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Wallace Stegner: Biography & Books

Instructor: Christina Boggs

Chrissy has taught secondary English and history and writes online curriculum. She has an M.S.Ed. in Social Studies Education.

You may know Wallace Stegner as a popular American writer, but how much do you know about his personal life and career? In this lesson, you will learn about Stegner's experiences and how they inspired a lifetime of writing.

Wallace Stegner: Growing Up

Wallace Stegner did not have a normal childhood. He was born on Feb. 18, 1909, in the tiny town of Lake Mills, Iowa, but this was not the place that he called home. His father was a man filled with get-rich-quick schemes and moved the Stegner family from place to place in the hopes of finding his next big break. As a kid, young Wallace found himself in Saskatchewan, Canada, while his dad periodically left the family to find his fortune. Ultimately, Stegner's father met a horrible end: He killed a woman and then killed himself. Stegner was set on not growing up to be like his father--can you blame him? He achieved his goal by turning to books and education.

Education and Early Career

Stegner was a self-made man. He put himself through college at University of Utah, then paid his way through graduate school at the University of Iowa, where he earned both master's and doctorate degrees. After graduating in 1935, he began teaching at different universities around the country. Around this time, Stegner married Mary Stuart Page. The two were married for 59 years.

In 1937, Stegner got his first big break as a writer. He entered a publishing contest and won the grand prize for his book Remembering Laughter. The prize was $2,500 (which is equal to about $41,000 today)! For Stegner, this was life-changing. The book a big success and gained him recognition as a writer and professor. He was invited to work at Harvard University, where he taught composition until 1945. While at Harvard, Stegner published three books between 1940 and 1942, though with little success.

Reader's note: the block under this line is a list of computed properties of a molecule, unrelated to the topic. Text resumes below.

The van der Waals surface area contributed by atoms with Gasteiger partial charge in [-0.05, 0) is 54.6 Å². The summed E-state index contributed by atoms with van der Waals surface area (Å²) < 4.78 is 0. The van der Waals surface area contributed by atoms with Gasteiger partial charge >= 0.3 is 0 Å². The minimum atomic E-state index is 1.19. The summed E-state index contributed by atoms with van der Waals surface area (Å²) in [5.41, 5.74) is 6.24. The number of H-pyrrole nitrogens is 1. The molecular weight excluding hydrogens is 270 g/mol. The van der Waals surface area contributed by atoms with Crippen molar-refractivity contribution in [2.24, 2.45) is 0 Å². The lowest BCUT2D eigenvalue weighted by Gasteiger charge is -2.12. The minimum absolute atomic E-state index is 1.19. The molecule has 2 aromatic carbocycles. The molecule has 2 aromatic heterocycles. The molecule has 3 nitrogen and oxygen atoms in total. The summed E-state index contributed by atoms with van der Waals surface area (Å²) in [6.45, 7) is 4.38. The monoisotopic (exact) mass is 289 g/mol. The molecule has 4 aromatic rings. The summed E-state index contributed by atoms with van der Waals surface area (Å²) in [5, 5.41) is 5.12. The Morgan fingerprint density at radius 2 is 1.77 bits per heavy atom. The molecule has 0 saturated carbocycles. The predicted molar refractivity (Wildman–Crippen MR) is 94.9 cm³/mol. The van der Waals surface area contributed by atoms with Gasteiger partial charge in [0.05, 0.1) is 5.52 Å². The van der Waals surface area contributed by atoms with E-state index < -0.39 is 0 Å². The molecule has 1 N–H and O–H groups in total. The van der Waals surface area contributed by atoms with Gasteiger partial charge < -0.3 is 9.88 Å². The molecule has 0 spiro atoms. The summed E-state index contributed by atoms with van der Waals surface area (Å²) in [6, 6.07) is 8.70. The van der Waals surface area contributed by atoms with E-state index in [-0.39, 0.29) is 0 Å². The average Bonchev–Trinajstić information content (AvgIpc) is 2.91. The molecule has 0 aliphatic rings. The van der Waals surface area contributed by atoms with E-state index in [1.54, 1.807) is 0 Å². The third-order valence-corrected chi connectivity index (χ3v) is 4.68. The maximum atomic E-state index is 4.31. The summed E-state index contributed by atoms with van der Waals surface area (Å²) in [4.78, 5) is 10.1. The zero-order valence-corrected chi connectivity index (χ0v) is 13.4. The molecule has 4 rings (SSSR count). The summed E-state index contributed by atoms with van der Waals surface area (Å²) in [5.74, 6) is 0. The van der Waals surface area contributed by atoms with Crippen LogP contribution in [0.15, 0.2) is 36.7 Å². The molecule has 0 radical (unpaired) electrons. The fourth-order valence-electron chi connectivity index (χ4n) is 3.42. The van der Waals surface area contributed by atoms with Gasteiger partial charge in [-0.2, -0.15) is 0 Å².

In 1943, however, he hit a home run with his semi-autobiographical novel The Big Rock Candy Mountain. The story is based on his own experiences with an unreliable father who looked at the American Frontier as a place to use for his own personal gain, regardless of the consequences.

Stanford University and Awards

After several years living on the East Coast, Stegner headed west. He accepted a job with Stanford University in 1945. In a little over a decade, Stegner put Stanford's writing program on the map, shaping a generation of writers, including a future Poet Laureate. Stegner stopped teaching in 1969 but directed the program for another two years before dedicating his life to writing.

While at Stanford, Stegner was acknowledged repeatedly for his incredible contributions to literature. He was granted two Guggenheim Fellowships, a Rockefeller Fellowship, and a Wenner-Gren Foundation Grant. Stegner's writing also won numerous awards, including a Pulitzer Prize in 1972.

Life as an Activist

Growing up around the American West and in Saskatchewan, Stegner had a strong love and appreciation for life in the wilderness. These early experiences became a huge influence on his writing. His stories, both fiction and non-fiction, carry warnings about the dangers of damaging the wilderness. While many of his fiction books carry this theme, his nonfiction works truly advocated his position.

Imagine writing something so moving and powerful that it changes the course of American history. For Stegner, this was a reality. In 1955, Stegner wrote This Is Dinosaur, a book about a national monument in danger of ruin as the result of a new dam project. Stegner's work ultimately helped save Dinosaur National Monument from the effects of flooding. Five years later, Stegner wrote a powerful speech entitled 'Wilderness Letter' that led to a federal bill that created the National Wilderness Preservation System.

In addition to teaching and writing, Wallace Stegner also worked as an assistant to the Secretary of the Interior, who oversees the National Park Service and Bureau of Land Management. After his time in the Department of the Interior, Stegner stayed on the National Park System Advisory Board and was a member of the board of directors for the Sierra Club, an environmental organization.

Wallace Stegner's Books

Like so many other writers, Wallace Stegner's inspiration came from his personal life and passions. He's considered to be one of the greatest Western writers in history, which comprises those who write about the American Frontier. Not all of Stegner's books were set in the American West, but he does include similar themes throughout his writing. Stegner's fiction books explain the ways the past informs the present and the lessons that people can learn from history and their own personal experiences. His books, both fiction and nonfiction, emphasize the importance of conservation and the inherent dangers of damaging the American wilderness.

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